ARRB Group has been asked by the Australian state road agencies to assess the value of mobile LiDAR for asset management. Our experience is that accuracies of the available LiDAR system vary, but for the applications you mention, the required accuracies can be realised (with the exception pavement quality measures like IRI). This means that your concerns about quality/accuracy/precision of data available are a matter of choosing the right system for the job. If you would like to consider using mobile LiDAR to replace existing condition surveys, the next questions are:
The experience of US and Australian road agencies with mobile LiDAR has been discussed in a workshop with industry partners.
Key messages were:Potential benefits of MLS is that a single acquired dataset can be used for a variety of applications Typical examples of many possible applications are:
- There are different types of mobile LiDAR systems, for example varying in accuracy. Different types have different uses. - Also, mobile LiDAR is just one tool, which needs to be augmented by stationary/aerial etc - Costs vary largely and depend on:
Main issues for road agencies to start using mobile LiDAR:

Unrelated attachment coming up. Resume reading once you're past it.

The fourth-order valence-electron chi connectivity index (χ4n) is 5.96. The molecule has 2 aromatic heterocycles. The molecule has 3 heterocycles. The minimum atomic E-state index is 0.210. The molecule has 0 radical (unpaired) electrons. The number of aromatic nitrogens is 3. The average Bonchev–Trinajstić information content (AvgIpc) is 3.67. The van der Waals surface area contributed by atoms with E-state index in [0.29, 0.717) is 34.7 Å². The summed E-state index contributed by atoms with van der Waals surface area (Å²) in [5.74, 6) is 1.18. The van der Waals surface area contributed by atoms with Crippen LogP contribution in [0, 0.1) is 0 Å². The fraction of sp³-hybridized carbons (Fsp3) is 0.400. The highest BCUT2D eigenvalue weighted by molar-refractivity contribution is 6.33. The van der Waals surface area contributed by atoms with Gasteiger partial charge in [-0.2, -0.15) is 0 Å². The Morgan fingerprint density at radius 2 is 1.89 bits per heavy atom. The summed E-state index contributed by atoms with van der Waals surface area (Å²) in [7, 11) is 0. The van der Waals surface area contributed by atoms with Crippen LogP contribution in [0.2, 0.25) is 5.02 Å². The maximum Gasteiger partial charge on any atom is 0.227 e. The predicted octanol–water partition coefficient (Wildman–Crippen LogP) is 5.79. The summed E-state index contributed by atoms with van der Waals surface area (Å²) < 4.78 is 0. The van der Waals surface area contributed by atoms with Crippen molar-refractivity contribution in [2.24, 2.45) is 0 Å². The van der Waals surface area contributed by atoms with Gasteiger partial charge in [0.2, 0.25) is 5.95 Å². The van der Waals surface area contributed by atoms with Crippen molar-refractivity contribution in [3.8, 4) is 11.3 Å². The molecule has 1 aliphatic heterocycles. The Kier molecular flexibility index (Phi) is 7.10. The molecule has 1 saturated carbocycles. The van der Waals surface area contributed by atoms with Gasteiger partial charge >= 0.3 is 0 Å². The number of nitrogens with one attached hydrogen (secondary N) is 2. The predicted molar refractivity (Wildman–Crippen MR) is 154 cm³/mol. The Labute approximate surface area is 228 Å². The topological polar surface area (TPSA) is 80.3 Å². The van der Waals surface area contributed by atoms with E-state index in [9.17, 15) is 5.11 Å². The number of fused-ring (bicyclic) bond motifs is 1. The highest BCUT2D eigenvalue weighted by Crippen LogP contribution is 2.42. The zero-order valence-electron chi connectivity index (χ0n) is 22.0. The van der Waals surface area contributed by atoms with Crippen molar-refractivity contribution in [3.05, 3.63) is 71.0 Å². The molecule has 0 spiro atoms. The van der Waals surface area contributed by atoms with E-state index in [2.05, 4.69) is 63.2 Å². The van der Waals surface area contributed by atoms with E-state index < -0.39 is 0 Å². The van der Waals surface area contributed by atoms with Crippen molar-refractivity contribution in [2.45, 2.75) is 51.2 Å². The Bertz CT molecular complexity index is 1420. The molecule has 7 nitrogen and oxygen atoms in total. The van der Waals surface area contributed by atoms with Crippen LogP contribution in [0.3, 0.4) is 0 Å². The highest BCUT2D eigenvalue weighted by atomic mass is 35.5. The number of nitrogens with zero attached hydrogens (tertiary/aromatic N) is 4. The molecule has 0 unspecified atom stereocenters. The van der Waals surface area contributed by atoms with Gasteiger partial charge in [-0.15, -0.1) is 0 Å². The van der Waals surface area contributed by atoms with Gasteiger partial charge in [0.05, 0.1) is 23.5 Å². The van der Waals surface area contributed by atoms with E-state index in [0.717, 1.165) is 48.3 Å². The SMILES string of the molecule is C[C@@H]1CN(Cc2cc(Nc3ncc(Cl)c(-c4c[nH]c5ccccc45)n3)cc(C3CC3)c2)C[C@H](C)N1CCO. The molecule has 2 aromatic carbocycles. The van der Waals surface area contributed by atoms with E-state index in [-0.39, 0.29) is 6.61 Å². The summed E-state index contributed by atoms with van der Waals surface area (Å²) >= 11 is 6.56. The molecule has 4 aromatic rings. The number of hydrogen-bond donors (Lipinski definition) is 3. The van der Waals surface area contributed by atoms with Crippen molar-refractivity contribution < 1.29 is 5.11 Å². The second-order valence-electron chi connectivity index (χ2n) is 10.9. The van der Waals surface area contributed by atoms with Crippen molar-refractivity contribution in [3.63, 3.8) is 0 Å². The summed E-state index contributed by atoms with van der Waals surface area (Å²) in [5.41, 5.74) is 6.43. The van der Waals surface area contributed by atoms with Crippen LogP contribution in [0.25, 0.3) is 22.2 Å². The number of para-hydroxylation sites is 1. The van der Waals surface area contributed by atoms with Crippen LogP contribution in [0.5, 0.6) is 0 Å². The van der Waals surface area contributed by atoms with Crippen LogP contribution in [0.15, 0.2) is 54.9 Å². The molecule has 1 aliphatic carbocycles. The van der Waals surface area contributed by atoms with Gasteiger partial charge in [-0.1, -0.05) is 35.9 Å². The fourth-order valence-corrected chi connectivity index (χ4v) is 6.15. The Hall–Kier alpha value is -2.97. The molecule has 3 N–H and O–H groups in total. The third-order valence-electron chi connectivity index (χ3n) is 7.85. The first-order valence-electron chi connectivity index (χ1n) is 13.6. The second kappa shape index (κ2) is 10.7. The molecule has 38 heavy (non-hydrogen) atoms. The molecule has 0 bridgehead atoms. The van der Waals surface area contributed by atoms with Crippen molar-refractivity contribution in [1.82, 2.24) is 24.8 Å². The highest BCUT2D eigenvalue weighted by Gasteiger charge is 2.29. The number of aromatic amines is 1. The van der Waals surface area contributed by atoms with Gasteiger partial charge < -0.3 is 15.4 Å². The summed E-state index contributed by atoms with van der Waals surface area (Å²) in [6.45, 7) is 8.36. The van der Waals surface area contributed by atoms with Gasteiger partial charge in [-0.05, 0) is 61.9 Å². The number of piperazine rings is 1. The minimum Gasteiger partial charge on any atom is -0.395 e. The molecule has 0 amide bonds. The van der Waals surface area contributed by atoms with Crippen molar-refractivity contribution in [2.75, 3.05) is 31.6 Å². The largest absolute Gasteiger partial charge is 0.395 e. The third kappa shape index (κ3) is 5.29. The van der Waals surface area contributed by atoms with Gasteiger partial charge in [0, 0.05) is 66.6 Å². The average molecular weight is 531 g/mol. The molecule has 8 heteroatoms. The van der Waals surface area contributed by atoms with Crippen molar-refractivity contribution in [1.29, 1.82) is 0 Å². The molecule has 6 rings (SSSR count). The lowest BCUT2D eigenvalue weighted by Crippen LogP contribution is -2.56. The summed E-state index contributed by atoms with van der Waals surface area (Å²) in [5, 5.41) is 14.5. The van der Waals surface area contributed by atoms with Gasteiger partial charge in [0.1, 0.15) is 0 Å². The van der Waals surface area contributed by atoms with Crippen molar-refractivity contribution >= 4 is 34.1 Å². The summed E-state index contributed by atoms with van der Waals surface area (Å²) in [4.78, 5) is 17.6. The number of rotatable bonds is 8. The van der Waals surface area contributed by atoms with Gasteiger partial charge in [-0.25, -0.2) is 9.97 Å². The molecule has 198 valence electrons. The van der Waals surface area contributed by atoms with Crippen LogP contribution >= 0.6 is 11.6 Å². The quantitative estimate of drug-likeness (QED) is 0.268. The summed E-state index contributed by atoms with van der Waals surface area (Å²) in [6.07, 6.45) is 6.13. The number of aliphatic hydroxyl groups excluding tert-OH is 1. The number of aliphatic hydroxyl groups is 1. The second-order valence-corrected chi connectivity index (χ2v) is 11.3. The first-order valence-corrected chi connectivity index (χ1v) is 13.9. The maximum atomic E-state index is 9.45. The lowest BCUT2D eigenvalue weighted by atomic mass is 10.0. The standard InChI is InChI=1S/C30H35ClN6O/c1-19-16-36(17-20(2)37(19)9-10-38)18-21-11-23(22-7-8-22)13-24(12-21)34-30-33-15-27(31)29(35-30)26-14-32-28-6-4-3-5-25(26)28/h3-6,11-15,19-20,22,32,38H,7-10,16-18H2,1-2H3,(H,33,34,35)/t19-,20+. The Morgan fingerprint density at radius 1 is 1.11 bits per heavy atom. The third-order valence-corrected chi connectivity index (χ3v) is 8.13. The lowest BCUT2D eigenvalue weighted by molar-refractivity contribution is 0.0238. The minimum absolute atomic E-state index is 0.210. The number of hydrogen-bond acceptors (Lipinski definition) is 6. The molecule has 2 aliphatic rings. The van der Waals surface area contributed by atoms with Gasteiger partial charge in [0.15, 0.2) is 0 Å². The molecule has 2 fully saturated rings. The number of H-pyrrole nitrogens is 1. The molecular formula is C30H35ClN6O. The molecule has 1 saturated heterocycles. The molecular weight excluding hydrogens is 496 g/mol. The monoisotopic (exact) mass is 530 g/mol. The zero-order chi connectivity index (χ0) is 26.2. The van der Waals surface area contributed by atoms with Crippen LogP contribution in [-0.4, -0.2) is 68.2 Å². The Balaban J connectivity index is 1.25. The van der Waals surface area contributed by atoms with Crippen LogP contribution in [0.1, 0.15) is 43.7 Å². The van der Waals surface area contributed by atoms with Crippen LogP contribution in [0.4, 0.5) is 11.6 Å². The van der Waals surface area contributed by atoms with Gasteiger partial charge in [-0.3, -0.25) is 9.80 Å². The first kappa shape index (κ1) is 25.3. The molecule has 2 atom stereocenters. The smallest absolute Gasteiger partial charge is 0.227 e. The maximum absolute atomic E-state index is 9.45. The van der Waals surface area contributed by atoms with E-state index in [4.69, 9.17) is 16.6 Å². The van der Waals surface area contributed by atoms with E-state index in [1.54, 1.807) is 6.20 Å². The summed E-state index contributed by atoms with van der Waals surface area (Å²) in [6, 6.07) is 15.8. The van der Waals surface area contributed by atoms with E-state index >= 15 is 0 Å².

We've been doing a number of road surveys using mobile laser scanners (slightly different to LiDAR I believe). The most recent one I've been involved in is scanning 60km of road before the construction of the Ichthys Project. The NT Gov were concerned that the high number of road train movements may damage the road, so we've done the scanning so we have an accurate "before" record, and can compare it later on or at the end of the project to an "after" scan. The can pick everything up in a great level of detail, and it takes 4 high definition photographs every 10m, effectively forming your own streetview - which is has come in handy for seeing if any signs etc are damaged. There's a lot of amazing stuff that can be done with the data, and can be presented in a number of ways including using free software (Leica TruView) that allows you to take measurements etc
I'd contact Leigh Finlay for more information (and a lot more examples of the work that we've done for various road authorities) - LFinlay@globalskm.com +61 (0)2 9928 2540, Leigh is our "Practice Leader" for survey work. You can then see if something like that will suit your needs or not. Hope that helps, J-P ------------------------------------------- John-Paul Foster Senior Civil Engineer Sinclair Knight Merz - Darwin, NT Parap NT au -------------------------------------------